Saturday, May 29, 2010

Phillipe Cousteau on oil spill

The Florida Keys, third longest barrier reef in the world, is a dead zone. Ninety percent of the big fish, the tuna, the sharks, and other things, are already gone in the oceans. There's a dead zone in the Gulf Of Mexico every summer the size of New Jersey, where there's not enough oxygen for things to live. So it's not a question of 'Can the oceans take any more?' The oceans can't take any more. They couldn't take any more fifty years ago. The question is, when are we going to stop?

Wednesday, May 26, 2010

The war on education

I sometimes become less aggravated by the Obama administration when I read articles like this one by Paul Krugman In his Sunday NY Times Op-Ed he reports that while many progressives are unhappy with how conservative (read: right-winged) and corporate the Obama administration is, the corporations are actively supporting any and all opposition to the Obama administration and are throwing money at Republicans who are willing to take them on. It's not surprising that the corporations are unhappy with this administration because the banks and oil industry are the spoiled children in this country. They believe they call the shots-- and they aren't far from the truth. That they have to lose anything (like conceding to any Healthcare bill or even 1 cent in higher taxes) is pissing them off and they are, frankly, tantrumming. And perhaps the worst thing about this is what it actually says about the United States today and it's leadership--  we are so far from any kind of governing that provides actual protections for the people that we don't even recognize conservative politics when they aren't radically far right (i.e. the Bushies). It should apparently, according to the right, be the norm for corporations to set their own standards of what they consider safe. 

But then I read an article like the series in the New York Times Magazine this weekend and I am ready to impeach the bastard. The front page reads: "Are Teachers' Unions the enemy to reform?" The magazine talks about Obama's new "Race to the Top" Program. The theme is clearly anti-teacher and aimed at holding teachers responsible for their students (poor) performance. One of the "reformers" is Jon Schnur, who " . . .runs a Manhattan-based school-reform group called New Leaders for New Schools, sits informally at the center of a network of self-styled reformers dedicated to overhauling public education in the United States. Schnur, who is 44, became interested in education when, as an editor of his high-school newspaper, he read a draft of an article from a student who had transferred from a Milwaukee public school to his school in the suburbs. “She was savvier than any of us on the editorial board, but the draft was just so terribly written,” he told me. Schnur added that “the more I got to know her, the more I became obsessed with why public education hadn’t reached people like her.” After graduating from Princeton, he worked in the Clinton campaign and then landed an education-policy job in the Clinton administration."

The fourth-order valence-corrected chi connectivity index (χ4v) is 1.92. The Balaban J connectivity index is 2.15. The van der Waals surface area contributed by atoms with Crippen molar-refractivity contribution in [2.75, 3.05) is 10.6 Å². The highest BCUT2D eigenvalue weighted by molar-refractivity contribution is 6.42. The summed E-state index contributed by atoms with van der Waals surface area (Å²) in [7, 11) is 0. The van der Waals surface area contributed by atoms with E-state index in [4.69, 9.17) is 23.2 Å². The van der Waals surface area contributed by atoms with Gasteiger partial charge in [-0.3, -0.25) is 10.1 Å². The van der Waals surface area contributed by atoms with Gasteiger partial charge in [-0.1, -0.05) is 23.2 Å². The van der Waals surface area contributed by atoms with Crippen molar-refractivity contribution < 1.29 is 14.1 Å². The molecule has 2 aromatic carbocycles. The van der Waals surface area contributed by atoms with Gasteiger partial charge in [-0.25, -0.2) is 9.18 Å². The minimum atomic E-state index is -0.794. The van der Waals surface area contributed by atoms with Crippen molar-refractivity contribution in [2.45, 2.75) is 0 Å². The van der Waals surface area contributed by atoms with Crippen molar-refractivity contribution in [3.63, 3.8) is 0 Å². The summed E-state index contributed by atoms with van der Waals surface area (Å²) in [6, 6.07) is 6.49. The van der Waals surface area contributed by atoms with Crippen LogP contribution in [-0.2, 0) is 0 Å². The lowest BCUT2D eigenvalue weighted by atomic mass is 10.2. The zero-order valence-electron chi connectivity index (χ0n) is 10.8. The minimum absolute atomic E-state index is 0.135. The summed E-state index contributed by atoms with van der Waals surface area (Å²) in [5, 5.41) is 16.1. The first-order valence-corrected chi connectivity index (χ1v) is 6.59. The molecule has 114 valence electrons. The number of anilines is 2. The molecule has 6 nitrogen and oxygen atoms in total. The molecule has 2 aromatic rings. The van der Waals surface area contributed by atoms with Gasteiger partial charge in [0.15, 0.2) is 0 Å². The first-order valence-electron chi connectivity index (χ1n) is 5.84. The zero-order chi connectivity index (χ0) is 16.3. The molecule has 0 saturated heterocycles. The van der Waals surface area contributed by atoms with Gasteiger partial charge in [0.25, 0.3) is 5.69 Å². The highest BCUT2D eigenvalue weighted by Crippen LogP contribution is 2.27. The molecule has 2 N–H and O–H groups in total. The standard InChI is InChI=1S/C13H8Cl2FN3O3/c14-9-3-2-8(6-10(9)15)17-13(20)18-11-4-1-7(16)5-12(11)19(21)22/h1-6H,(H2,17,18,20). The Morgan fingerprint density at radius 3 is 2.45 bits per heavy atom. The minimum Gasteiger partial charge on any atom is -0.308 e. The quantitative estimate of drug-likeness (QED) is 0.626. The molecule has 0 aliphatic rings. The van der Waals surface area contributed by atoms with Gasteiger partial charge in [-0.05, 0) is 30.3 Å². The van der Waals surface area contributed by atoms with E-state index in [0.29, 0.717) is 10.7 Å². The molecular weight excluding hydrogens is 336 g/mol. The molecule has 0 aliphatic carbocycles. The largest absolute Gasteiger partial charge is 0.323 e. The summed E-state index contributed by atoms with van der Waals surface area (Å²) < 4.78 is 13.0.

For more on the Race to the Top program:

I'll be writing more on this topic in my education pages linked at the top.


So here's the latest press release from Deepwater Horizon Incident Joint Information Center:
Secretary Chu and the Department of Energy’s National Laboratories are providing round-the-clock scientific support to help inform strategies to stop the BP oil spill.  Secretary Chu and his team of scientists are brainstorming ideas about the most effective scientific and engineering approaches to the problem, providing expert advice and technical support validation, testing assumptions and making engineering calculations to help BP think through their approach.  The Department of Energy is also offering its resources and technical assistance to the Flow Rate Technical Team led by MMS, NOAA and USCG.
  • At the request of President Obama, Secretary Chu has assembled a team of scientific experts from inside and outside of government to work on the problem, and is engaging with these experts and BP officials on a daily basis.
  • The Department’s laboratories are providing on-the-ground technical, engineering and scientific support at BP’s Houston Headquarters. At any given time, those labs have at least 6-8 experts on the ground supporting the response.  To date, more than 150 personnel from the National Laboratories have directly supported these response efforts. 
  • Experts from the National Laboratories provided diagnostics of the damaged blowout prevention equipment on the ocean floor through radiography (analysis, design and fabrication efforts) and with innovative, nonintrusive approaches for measuring pressure at various points in the system.  The Department has provided BP with high-quality 2D radiography that BP personnel are saying breaks all records for deep water radiography--breaking the previous record by more than 4,000 feet.
  • The Laboratories have also provided BP with structural analysis of the failed riser.  This allows various drill pipe, casing and riser scenarios to be evaluated. They also predicted the structural integrity of the riser kink under different flow scenarios and used sophisticated analysis of computer-estimated fluid flow inside the nonfunctioning apparatus.
  • The Department of Energy is supporting the National Infrastructure Simulation and Analysis Center (NISAC), which has been modeling the economic costs and societal impact of the oil spill on energy and other industries in the Gulf and along the coast to support the response efforts of the National Incident Commander and the Unified Area Command. NISAC is a modeling, simulation, and analysis center within the Department of Homeland Security (DHS) that leverages national expertise to address infrastructure protection.